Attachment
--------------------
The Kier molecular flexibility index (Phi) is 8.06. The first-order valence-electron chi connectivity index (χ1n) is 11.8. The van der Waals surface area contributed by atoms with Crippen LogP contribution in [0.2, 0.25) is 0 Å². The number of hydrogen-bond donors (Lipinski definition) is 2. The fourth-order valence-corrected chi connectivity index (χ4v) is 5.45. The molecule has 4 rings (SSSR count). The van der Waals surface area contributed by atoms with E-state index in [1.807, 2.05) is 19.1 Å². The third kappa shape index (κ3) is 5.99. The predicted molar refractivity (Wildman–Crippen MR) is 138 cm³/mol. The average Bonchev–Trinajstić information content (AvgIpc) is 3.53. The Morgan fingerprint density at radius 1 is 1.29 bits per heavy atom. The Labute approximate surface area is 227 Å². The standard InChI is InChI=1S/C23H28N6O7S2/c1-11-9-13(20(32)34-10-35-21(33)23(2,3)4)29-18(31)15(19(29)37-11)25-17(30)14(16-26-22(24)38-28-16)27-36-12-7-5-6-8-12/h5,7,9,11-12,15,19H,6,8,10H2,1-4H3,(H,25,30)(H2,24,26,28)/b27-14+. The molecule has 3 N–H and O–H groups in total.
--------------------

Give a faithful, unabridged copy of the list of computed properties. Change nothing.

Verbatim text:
The Kier molecular flexibility index (Phi) is 8.06. The first-order valence-electron chi connectivity index (χ1n) is 11.8. The van der Waals surface area contributed by atoms with Crippen LogP contribution in [0.2, 0.25) is 0 Å². The number of hydrogen-bond donors (Lipinski definition) is 2. The fourth-order valence-corrected chi connectivity index (χ4v) is 5.45. The molecule has 4 rings (SSSR count). The van der Waals surface area contributed by atoms with E-state index in [1.807, 2.05) is 19.1 Å². The third kappa shape index (κ3) is 5.99. The predicted molar refractivity (Wildman–Crippen MR) is 138 cm³/mol. The average Bonchev–Trinajstić information content (AvgIpc) is 3.53. The Morgan fingerprint density at radius 1 is 1.29 bits per heavy atom. The Labute approximate surface area is 227 Å². The standard InChI is InChI=1S/C23H28N6O7S2/c1-11-9-13(20(32)34-10-35-21(33)23(2,3)4)29-18(31)15(19(29)37-11)25-17(30)14(16-26-22(24)38-28-16)27-36-12-7-5-6-8-12/h5,7,9,11-12,15,19H,6,8,10H2,1-4H3,(H,25,30)(H2,24,26,28)/b27-14+. The molecule has 3 N–H and O–H groups in total.